Why Should I Hire A Nominee Director In Malaysia?

  • According to the Malaysia Businesses Act, all companies must have at least one director who has his major or exclusive place of abode in Malaysia.
  • Companies in Malaysia that are owned by foreigners designate their nominee director as a local director of the firm as well. Accountability for legal duties might be part of a local nominee director’s services.
  • If you are a foreigner, you might want to hire a local nominee director to act as the company representative on all compliance matters, such as submitting a Malaysia annual return to SSM or filing Malaysia corporate tax returns to LHDN. Although most of the population in Malaysia can speak English, most government officials and departments prefer to speak in Malay. Hence your local nominee director can step in to assist with communication.
  • You can appoint a nominee as a non-executive director with no financial, operational, or management obligations for the firm.

What Is The Mandatory Documentation For The Appointment Of A Nominee Director?

The required documents for the appointment of a nominee director in Malaysia can be seen below.

  • Due diligence documents of the director and beneficial owner of the Malaysia company.
  • A nominee director agreement Malaysia
  • Form 45B and Form 49
  • The company resolution for the appointment and consent to act as director

If our client engages Relin Consultants company secretary services, our team of company secretaries will prepare the forms and resolutions mentioned above on behalf of our clients.

How Can I Appoint A Nominee Director For My Company?

Relin Consultants can provide you with a qualified nominee director to fulfill your company’s resident director requirements if you cannot find any suitable acquaintances for the same. The individual nominated for the role will be an existing employee of our firm.

What Are The Procedures, If Relin Consultants For Malaysia Company Incorporation With A Nominee Director

Our MY company secretary team will forward a list of documents required from our client. This will include the director and beneficial shareholders’ documents.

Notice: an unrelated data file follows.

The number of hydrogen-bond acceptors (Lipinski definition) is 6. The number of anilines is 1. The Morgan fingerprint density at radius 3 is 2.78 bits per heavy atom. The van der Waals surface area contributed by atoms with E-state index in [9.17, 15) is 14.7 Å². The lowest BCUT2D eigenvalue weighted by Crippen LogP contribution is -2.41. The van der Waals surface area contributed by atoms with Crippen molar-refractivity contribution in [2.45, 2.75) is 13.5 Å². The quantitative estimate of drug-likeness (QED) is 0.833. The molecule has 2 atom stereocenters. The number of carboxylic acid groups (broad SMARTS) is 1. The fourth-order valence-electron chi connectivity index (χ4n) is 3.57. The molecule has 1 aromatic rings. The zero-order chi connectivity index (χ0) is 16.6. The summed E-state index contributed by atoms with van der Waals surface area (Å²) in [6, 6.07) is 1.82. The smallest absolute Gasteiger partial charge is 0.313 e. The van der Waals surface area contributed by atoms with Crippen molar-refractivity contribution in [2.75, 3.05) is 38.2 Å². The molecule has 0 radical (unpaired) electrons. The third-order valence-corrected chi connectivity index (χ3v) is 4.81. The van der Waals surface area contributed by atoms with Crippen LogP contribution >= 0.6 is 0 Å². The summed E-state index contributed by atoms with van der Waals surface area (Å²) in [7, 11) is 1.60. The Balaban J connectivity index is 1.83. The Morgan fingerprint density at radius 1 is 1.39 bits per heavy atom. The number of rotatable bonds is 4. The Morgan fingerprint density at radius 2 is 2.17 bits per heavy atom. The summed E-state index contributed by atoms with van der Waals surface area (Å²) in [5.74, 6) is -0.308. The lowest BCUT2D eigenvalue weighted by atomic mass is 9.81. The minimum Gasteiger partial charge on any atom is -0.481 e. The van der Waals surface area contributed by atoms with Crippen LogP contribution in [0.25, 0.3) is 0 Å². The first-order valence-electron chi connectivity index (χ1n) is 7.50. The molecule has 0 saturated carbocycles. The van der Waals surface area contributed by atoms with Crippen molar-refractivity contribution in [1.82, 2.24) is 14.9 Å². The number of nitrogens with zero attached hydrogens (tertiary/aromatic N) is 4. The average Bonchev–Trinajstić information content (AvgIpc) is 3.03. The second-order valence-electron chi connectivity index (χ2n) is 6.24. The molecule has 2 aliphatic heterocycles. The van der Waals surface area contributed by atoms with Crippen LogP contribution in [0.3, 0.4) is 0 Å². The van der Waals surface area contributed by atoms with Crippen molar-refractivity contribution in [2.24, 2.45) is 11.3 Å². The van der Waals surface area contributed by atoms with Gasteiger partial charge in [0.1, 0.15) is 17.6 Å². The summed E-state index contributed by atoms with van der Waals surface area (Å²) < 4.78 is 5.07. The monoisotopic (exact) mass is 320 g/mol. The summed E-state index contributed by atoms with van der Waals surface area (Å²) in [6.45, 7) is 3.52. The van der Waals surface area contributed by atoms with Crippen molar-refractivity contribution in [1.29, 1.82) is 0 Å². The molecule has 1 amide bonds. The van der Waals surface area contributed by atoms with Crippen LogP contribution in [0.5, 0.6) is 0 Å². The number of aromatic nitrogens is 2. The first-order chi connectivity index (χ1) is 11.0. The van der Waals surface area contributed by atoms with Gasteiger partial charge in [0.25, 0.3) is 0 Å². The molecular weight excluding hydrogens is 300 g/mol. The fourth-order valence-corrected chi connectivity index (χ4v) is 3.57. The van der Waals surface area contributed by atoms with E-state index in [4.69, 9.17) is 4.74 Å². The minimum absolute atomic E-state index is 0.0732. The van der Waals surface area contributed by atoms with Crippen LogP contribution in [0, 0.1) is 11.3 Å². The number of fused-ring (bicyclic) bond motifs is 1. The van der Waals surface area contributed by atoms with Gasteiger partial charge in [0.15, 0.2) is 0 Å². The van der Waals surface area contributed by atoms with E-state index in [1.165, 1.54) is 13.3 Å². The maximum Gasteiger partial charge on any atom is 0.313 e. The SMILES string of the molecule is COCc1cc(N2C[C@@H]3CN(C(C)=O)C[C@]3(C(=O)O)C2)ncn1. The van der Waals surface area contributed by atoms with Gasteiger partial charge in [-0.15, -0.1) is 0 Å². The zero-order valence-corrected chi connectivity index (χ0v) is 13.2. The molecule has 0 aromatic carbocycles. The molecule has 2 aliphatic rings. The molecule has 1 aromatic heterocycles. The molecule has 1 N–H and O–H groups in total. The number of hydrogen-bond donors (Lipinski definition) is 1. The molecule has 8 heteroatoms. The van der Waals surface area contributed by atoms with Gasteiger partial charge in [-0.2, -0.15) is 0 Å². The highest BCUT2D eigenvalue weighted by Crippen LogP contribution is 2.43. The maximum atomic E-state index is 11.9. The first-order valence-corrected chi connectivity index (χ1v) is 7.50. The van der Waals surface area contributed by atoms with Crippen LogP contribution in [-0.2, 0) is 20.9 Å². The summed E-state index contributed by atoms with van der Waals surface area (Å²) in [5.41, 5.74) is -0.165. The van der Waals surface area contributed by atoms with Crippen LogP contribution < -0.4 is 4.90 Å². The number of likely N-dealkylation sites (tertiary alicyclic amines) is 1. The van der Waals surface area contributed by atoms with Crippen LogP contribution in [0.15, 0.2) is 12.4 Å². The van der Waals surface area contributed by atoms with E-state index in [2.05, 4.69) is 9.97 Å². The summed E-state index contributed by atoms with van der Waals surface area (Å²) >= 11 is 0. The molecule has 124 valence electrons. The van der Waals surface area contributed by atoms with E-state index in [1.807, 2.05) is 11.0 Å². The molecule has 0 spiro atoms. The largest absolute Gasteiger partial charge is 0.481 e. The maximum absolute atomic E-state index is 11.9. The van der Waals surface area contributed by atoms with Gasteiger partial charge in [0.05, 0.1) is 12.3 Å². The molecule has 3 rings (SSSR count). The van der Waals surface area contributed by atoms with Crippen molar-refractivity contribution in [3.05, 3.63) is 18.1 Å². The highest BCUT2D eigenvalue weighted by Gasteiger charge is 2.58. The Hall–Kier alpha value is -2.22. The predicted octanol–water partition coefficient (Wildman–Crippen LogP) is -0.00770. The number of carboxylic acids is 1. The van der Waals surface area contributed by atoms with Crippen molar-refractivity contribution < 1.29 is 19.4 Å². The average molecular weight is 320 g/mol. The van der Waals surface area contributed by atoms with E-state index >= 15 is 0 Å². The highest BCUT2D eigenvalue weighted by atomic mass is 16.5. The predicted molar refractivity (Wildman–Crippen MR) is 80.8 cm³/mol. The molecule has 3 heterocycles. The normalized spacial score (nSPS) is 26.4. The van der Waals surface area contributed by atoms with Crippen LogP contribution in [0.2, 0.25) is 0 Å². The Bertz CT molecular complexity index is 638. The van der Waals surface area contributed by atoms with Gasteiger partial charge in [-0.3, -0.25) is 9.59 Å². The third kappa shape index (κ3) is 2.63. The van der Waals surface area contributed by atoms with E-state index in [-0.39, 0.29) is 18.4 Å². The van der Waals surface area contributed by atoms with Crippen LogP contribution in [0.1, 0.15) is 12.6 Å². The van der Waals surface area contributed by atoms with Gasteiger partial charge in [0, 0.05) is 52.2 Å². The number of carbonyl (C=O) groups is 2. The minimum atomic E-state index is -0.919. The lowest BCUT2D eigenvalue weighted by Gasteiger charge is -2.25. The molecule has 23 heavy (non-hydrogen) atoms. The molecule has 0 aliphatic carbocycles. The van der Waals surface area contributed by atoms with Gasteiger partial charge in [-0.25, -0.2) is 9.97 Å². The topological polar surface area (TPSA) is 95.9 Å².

Our secretarial team will proceed to draft an agreement per Malaysian law to be signed by the client and the individual being appointed as the nominee director. We will also prepare the resolutions, Form 45 and Form 49, and all other documents needed for the company’s incorporation in Malaysia.

Once the documents are signed and approved, our team will proceed to register the company with SSM.

What Are The Procedures, If Relin Consultants Nominee Director Service In Malaysia

Our consultants will forward a list of documents required and the agreement to the nominated company secretary firm of the client. The documents required will include the KYC documents of the client.

The nominated company secretary firm to prepare all the required documents, including Form 45 and Form 49.

Once the documents are signed and approved, the nominated company secretary can proceed to register the company.

The appointment of a director can be completed in 3 business days.


The nominee director fee in Malaysia varies depending on a company’s business activity and risk profile.

Do reach out to us at if you require a fee quote for your Malaysia company. We do not collect a security deposit.

Do note that it is a mandatory requirement for companies providing nominee director services to conduct a detailed revised and assessment of the potential client. Hence our team will require the personal documents of the beneficial shareholder and executive director of the company to proceed.


Once appointed, can a nominee director be removed from the company?

Yes, but they may only be removed by the person or group who appointed them in the first place.

Is it mandatory for a nominee director to possess shares in my company?

No, a nominee director cannot possess a share in the company. He/She will act as a representative with limited authority.

What are the qualifications for a nominee director?

  1. Must be a Malaysian citizen or Malaysian resident. 

2. They cannot be convicted in court, cannot be imprisoned before, and cannot be declared bankrupt. 

3. Must be at least 18 years of age. 

4. Not disqualified under the Malaysian companies act.

Is the nominee director independent?

The nominee director, like any other director, must follow the regulations of the private limited business. As a result, they do not operate autonomously and must maintain managerial secrecy.